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Month: December 2016

Farmers Driving BMWs

Posted in Food for Thought

I was watching a talk by Joel Salatin recently and he brought up this topic. It inspired me to take the subject and expand upon it.

I have a question to ask you.

What would you do if your farmer showed up at the next Farmer’s Market driving a BMW?

Would you be offended?:  “He’s gouging us!”

Would you be annoyed?:  “He’s making as much money as my lawyer.”

Now ask yourself this: Would you be offended if your doctor showed up in a BMW?

Probably not.

Why?

Because you want to know that your doctor is successful. Driving a BMW means that your doctor is successful. Being successful means that he’s smart and knows what he’s doing.

So why are some people against farmers making the same kind of living as their doctor?

What’s the difference between your doctor and your farmer? I would argue that your farmer is the more important one. Your farmers grows the food you eat everyday, your doctor only treats you when you get sick. Get sick after eating unhealthy food. You can live without a doctor, you can’t live without a farmer.

Why should your farmer have to make so much less than your doctor?

For the last 75 years, most of the major crops in the united states have been subsidized. This is because farmers cannot make a living wage selling their products at commodity prices. This has created a public that is used to cheap food. They don’t understand that it costs much more to raise this food than what they’re paying in the grocery store.

Smart & skilled people don’t work for minimum wage.

Farmers should be able to make a decent living. If they can’t, then unskilled people will be the only ones growing our food. We will have to worry about contaminants and heavy metals. E-coli in our spinach. Millions of pounds of contaminated meat being recalled. Not to mention all the food that comes from other countries.

Not all countries have strict laws on quality control of food items. You may remember the scare about arsenic in chinese apple juice. There was mercury in farm raised fish. Lead paints in children’s toys, dog chews, etc. Our government cannot check every container that comes through a port. In fact, they check less than 2%.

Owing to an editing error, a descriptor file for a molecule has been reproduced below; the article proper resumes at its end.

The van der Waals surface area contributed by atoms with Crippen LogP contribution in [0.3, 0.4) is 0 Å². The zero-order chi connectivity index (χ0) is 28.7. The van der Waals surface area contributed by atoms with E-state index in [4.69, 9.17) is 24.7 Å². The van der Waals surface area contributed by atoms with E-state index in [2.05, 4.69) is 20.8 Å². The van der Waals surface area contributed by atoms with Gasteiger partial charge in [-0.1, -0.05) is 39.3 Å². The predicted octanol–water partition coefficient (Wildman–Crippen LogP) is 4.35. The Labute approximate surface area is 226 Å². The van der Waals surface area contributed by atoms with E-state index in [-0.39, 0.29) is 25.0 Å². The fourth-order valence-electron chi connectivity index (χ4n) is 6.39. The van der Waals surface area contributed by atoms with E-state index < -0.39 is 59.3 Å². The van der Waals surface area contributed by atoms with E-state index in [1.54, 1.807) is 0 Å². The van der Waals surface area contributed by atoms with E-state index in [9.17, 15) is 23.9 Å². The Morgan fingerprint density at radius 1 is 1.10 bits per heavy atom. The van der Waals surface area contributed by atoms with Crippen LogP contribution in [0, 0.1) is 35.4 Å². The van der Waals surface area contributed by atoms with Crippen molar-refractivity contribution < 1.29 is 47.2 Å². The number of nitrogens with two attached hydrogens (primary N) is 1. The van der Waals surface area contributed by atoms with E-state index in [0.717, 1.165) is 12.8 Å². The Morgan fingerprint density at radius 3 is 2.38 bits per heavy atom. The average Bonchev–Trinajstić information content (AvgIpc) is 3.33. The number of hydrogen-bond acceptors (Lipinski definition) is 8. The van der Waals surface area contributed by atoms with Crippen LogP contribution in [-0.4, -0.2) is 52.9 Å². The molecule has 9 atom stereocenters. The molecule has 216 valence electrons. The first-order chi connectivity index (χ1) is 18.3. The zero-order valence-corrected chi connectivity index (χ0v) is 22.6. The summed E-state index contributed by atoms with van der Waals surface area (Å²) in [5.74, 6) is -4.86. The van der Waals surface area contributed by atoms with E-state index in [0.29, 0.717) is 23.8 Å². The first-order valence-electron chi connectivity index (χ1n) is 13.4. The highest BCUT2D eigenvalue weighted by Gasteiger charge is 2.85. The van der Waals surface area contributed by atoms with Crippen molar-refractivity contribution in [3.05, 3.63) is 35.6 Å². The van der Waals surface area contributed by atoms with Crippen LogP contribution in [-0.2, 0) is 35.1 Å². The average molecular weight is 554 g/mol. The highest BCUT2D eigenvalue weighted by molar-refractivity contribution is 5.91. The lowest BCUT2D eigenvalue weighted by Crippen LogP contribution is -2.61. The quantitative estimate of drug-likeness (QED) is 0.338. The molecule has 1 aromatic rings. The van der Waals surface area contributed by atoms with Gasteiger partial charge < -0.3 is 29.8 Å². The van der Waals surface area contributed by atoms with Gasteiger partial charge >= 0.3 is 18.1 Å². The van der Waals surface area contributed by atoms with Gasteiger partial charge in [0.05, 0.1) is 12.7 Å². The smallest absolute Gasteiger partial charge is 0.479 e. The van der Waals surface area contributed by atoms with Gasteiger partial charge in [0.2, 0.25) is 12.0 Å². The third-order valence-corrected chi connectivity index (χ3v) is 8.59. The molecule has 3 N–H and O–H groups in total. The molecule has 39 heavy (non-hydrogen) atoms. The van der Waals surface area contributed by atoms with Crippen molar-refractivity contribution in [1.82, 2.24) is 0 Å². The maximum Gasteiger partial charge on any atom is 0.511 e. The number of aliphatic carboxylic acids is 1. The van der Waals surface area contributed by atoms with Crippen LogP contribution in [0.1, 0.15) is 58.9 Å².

Underpaid people don’t care about quality, they have other things to worry about. Like how to feed their own family. They don’t care if your spinach ends up with E-Coli on it. They just collect their meager paycheck and go home.

This is the situation we have with industrial factory farming. The big corporations force everything into a system, then hire the cheapest people they can find to do the jobs. Much like McDonald’s. McDonald’s doesn’t have to pay more than minimum wage, because anyone can do each job.

Americans suffer from what I call the Walmart Mentality. They want everything: cheaper, cheaper, cheaper. And they don’t care about quality anymore. If it breaks, they’ll just buy another one. It’s cheap.

Let’s take a chicken farmer for example. Many of them make less than the average office worker. There are many chicken farmers that may have 20,000, 40,000, or even 60,000 chickens on their farm at a time, but the salary they earn isn’t even enough to quit their day job.

Is it really that important that you can buy 50 chicken nuggets for $15?

Quality Costs More

You may not like that Roto-Rooter charges twice as much as Dave’s Plumbing, but you can be sure that Roto-Rooter won’t put a hole in your pipes or track mud through your living room. That’s the cost of quality.

The same can be said about food. When local farmers charge twice as much as the supermarket, it’s not because we’re trying to gouge our customers. This is how much it really costs to raise high quality meats. It’s very labor intensive to make sure every chicken has fresh clean pasture everyday. It costs more to buy NON-GMO feed by the ton, instead of by the trainload. We don’t want the cheapest feed possible. We want quality feed.

Now I ask you, who should be driving the BMW?

 

10 Reasons to Eat Local Pasture Raised Meats

Posted in Food for Thought

You have a choice. You don’t have to support the industrial farming system anymore. There a plenty of local farms in your state producing pasture raised meat, ethically, while healing the environment instead of destroying it.

1. Pasture Based Farms are More Humane than Factory Farms

Conventional chickens and pigs live their entire life in a crowded building, stressed and desperate for fresh air. Even organic. Factory farms cut Chickens’ beaks off to reduce cannibalism in the crowded stressful environment. The same goes for pigs. A farmer will cut a pigs’ tail off to keep the others from chewing on them.

Even beef is not immune to the influence of the factory farm. Even though most cows spend a good portion of their early lives in the pasture, most are finished out in feedlots where they are forced to stand knee deep in manure. Feedlots feed the cheapest grains available mixed with various wastes from brewhouses, industrial food processors and even waste from slaughter facilities. So much for cows being herbivores.

This is not the case at pasture based farms. All animals live outside in the sunshine and fresh air. There is no need to feed animals antibiotics because they are not forced to live their lives wallowing in their own waste. Their beaks and tails can be left intact with no fear of fighting or cannibalism. This is accomplished by giving the animals plenty of room to move around.

Cows are kept in the pasture right up till the butcher date. As are chickens and pigs. This is where they want to be. All animals love grass, they also love sunshine. They get plenty of both on pasture based farms.